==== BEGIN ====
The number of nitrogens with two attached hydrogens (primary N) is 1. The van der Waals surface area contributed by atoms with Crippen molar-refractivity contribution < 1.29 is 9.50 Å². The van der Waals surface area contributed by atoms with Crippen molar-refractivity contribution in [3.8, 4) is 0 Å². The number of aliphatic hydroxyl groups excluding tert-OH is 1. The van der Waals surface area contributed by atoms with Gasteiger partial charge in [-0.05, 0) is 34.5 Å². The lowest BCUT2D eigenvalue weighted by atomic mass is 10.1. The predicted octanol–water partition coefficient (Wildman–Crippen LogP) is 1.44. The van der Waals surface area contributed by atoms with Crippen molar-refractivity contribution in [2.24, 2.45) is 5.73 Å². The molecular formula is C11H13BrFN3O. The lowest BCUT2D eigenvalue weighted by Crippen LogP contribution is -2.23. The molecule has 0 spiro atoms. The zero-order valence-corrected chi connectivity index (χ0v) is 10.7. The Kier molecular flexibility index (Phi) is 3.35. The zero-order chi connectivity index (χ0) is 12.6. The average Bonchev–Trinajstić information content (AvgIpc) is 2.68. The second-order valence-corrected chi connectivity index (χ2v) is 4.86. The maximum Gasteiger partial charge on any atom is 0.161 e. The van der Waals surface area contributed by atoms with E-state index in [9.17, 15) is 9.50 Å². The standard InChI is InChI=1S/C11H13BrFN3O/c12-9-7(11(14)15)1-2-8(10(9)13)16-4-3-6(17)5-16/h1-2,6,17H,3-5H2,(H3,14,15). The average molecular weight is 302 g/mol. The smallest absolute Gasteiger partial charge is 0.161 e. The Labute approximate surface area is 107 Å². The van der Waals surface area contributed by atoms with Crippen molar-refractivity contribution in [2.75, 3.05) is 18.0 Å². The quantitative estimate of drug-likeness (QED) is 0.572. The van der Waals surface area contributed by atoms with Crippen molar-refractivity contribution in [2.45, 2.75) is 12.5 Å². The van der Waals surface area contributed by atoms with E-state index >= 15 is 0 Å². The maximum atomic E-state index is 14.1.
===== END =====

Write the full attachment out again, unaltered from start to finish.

The number of nitrogens with two attached hydrogens (primary N) is 1. The van der Waals surface area contributed by atoms with Crippen molar-refractivity contribution < 1.29 is 9.50 Å². The van der Waals surface area contributed by atoms with Crippen molar-refractivity contribution in [3.8, 4) is 0 Å². The number of aliphatic hydroxyl groups excluding tert-OH is 1. The van der Waals surface area contributed by atoms with Gasteiger partial charge in [-0.05, 0) is 34.5 Å². The lowest BCUT2D eigenvalue weighted by atomic mass is 10.1. The predicted octanol–water partition coefficient (Wildman–Crippen LogP) is 1.44. The van der Waals surface area contributed by atoms with Crippen molar-refractivity contribution in [2.24, 2.45) is 5.73 Å². The molecular formula is C11H13BrFN3O. The lowest BCUT2D eigenvalue weighted by Crippen LogP contribution is -2.23. The molecule has 0 spiro atoms. The zero-order valence-corrected chi connectivity index (χ0v) is 10.7. The Kier molecular flexibility index (Phi) is 3.35. The zero-order chi connectivity index (χ0) is 12.6. The average Bonchev–Trinajstić information content (AvgIpc) is 2.68. The second-order valence-corrected chi connectivity index (χ2v) is 4.86. The maximum Gasteiger partial charge on any atom is 0.161 e. The van der Waals surface area contributed by atoms with E-state index in [9.17, 15) is 9.50 Å². The standard InChI is InChI=1S/C11H13BrFN3O/c12-9-7(11(14)15)1-2-8(10(9)13)16-4-3-6(17)5-16/h1-2,6,17H,3-5H2,(H3,14,15). The average molecular weight is 302 g/mol. The smallest absolute Gasteiger partial charge is 0.161 e. The Labute approximate surface area is 107 Å². The van der Waals surface area contributed by atoms with Crippen molar-refractivity contribution in [2.75, 3.05) is 18.0 Å². The quantitative estimate of drug-likeness (QED) is 0.572. The van der Waals surface area contributed by atoms with Crippen molar-refractivity contribution in [2.45, 2.75) is 12.5 Å². The van der Waals surface area contributed by atoms with E-state index >= 15 is 0 Å². The maximum atomic E-state index is 14.1.